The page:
• The overall incidence rates of narcolepsy differed substantially between the signalling and non-signalling countries after the start of the vaccination campaigns: 1.67/100 000 PY vs. 0.95/100 000 PY, respectively.
• In the signalling countries the following incidence rate patterns were identified:
− In Finland, an increase in the incidence rate of narcolepsy diagnoses after September 2009 was observed in children and adolescents 5–19 years of age with a relative risk of 6.4 (95%CI 4.2-9.7).
− In Sweden, a similar increase was also observed after September 2009 in the 5–19  year age group with a relative risk of 7.5 (95%CI 5.2–10.7). The pattern was different in the other non-signalling five study countries during the period for which data could be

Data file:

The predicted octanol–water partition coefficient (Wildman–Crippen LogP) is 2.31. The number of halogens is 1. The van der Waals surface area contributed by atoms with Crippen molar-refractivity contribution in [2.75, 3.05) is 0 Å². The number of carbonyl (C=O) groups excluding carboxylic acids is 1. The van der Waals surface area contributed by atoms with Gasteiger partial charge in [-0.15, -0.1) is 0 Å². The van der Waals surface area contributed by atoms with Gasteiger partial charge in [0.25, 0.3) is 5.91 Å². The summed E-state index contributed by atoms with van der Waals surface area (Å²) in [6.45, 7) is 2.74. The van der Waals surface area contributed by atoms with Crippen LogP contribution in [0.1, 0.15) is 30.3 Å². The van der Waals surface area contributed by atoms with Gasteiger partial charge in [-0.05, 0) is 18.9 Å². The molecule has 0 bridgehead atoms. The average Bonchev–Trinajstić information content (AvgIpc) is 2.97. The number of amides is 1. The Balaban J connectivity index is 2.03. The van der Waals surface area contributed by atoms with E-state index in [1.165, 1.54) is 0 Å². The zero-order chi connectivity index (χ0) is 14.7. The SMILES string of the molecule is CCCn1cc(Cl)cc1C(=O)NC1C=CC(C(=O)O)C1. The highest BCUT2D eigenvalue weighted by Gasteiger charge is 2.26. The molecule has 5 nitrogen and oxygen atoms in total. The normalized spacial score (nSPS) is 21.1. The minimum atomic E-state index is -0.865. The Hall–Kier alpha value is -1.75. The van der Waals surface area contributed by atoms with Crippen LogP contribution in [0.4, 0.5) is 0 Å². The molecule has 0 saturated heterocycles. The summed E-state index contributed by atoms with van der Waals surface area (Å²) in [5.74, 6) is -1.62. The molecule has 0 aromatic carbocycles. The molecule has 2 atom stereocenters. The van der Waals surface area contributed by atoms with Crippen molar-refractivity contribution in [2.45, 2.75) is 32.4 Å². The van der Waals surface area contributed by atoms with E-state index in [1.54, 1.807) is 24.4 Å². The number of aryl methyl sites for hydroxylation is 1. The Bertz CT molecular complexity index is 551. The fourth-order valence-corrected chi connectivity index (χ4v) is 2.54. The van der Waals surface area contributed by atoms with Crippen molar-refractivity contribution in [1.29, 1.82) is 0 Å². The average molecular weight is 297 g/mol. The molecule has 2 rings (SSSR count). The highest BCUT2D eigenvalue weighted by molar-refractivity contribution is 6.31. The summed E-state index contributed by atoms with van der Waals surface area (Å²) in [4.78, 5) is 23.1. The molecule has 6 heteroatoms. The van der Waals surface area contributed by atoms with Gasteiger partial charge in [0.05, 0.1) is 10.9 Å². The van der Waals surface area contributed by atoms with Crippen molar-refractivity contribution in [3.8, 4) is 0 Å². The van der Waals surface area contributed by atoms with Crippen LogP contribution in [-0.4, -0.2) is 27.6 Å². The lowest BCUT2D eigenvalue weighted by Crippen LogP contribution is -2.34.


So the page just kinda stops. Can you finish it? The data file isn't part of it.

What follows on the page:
analysed. While in Denmark a small increase in the incidence rate of narcolepsy was also observed, the upward trend started earlier, prior to the start of the vaccination campaign (focusing on risk groups only) and in a different age group. In the Netherlands, the UK and Italy no increase in incidence was seen, however vaccination coverage was low in all the non-signalling countries. Associations of narcolepsy with risk factors including influenza, other infections, influenza A(H1N1)pdm09 vaccination and other vaccinations
• The primary analysis focusing on the primary study period before professional/regulatory and media attention in the signalling countries Finland and Sweden showed an association between pandemic influenza immunisation and narcolepsy in children and adolescents (5-19 years) but not in adults. This confirmed